The Incredible Shrinking Phallus


Meditations on privilege

Naming pain

The first mental health carnival is just starting. The theme is diagnosis, which is good, because it is something I have been thinking about a lot as the days get shorter and my nights get so long.

I’ve been depressed for more than a decade. Which makes my heart hurt so badly every time I think it. But then there’s a little shrug and I think, “yeah, that sounds about right.” Starting when I was about twelve, the crushing sadness set in, with OCD, anxiety, self-harm, and suicide attempts. It’s hard for me to remember a lot of the past eleven years, and chronology is especially difficult.

Lately, it has been coming back, but it feels too like there is something else in my head. The feeling of inaccessible thoughts isn’t new, nor the discomforting sensation that there is absolutely nothing in my head (I can go hours without thinking a discrete thought, doing nothing more than repeating a line or two from a song that doesn’t hold any particular significance). But these same old feelings have never felt quite like this.

Lately, my body hurts, for no good reason. A burning pain in my joints, especially my fingers, my wrists, my elbows, my ankles. I wrap them because that makes them feel better and reminds me not to lift too much, but I never know what to say when people ask what is wrong. I don’t know what is wrong. I just know it hurts.

So I spend a lot of time now Googling. Is the fogginess how my newly testosterone-wired brain is dealing with a lack of testosterone and interpreting the first huge depression I’ve had in a few years? (Is this the first huge depression I’ve had in a few years? Each time, it feels new and worse.) Do I have post-concussion syndrome from a decade of beating my head against walls and with my fists when I start to panic– injuries that make my ears ring and my vision narrow and go dark? Is the pain being sad enough that every little thing happening in my body feels magnified, so the normal aches and pains become unbareable? Is it lupus? Fibro? RA? Am I imagining it all?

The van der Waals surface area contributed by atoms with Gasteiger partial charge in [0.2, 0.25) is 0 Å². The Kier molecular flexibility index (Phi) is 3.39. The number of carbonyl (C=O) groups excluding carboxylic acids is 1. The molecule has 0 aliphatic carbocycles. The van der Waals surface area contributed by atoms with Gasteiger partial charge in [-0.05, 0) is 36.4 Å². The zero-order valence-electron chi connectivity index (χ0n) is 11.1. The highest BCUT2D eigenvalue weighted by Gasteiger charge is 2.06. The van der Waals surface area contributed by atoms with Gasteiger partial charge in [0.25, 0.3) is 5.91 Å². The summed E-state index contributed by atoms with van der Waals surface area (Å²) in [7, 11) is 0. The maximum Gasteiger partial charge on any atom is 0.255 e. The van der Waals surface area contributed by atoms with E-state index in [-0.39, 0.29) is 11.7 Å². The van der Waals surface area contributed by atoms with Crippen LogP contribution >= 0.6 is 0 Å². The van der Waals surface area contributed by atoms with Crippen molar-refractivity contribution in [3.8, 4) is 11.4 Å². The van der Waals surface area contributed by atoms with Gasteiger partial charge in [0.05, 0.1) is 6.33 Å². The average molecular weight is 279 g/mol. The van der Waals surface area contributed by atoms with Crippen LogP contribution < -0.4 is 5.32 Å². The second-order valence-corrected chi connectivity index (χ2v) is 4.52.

The problem with the urge to name is that the diagnosis becomes the only justification. It’s not enough for me to forget what you just said because my brain is foggy. Is it enough if it is foggy because of TBI? I couldn’t stop crying yesterday. Par for the course for someone in crisis mode, but I would have felt even more selfish for doing it if I couldn’t justify it with my depression. The problem with that is that it can bring us quickly into a sort of essentialism where the problem isn’t the problem, the diagnosis is the problem. Where it’s not enough to feel or experience


Filed under: Disability and Ability

That’s stupid: Saying what we mean